The Lining the small intestine plays a crucial role in nutrient absorption and immune protection. Food and bacteria from the environment enter the GI tract, and the lining of this tract separates it from the body’s bloodstream. It is important that this is food selectively about taking in the good things and keeping out the less desirable elements as this interface is one of a child’s functions most important obstacles for infection (1).

The intestinal mucosa consists of a single layer of epithelial cells called enterocytes, arranged in many deep folds, which serve to enlarge the surface for the absorption of nutrients. Nutrients are absorbed through the intestinal enterocytes and into the bloodstream.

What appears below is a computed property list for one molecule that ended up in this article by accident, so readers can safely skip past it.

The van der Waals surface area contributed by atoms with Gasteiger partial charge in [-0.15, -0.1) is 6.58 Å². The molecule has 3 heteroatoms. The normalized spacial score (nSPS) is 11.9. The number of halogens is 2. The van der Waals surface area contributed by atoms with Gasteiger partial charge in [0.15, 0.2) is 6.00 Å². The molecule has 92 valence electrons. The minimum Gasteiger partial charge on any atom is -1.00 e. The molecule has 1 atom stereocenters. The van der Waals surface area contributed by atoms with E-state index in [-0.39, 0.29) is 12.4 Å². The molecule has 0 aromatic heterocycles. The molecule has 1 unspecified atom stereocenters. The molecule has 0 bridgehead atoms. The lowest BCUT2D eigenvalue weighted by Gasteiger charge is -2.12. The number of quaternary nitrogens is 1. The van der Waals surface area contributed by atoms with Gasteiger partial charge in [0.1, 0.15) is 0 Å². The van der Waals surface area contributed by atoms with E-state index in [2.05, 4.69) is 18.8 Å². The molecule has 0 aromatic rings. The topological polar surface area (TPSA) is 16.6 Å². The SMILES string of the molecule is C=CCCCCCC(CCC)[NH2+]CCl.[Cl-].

The rooms between The enterocytes are connected by protein complexes, the most important of which are referred to as tight transitions, Despite their name, these transitions are never a complete seal and let some particles pass while excluding others, mainly due to their size and charge (2).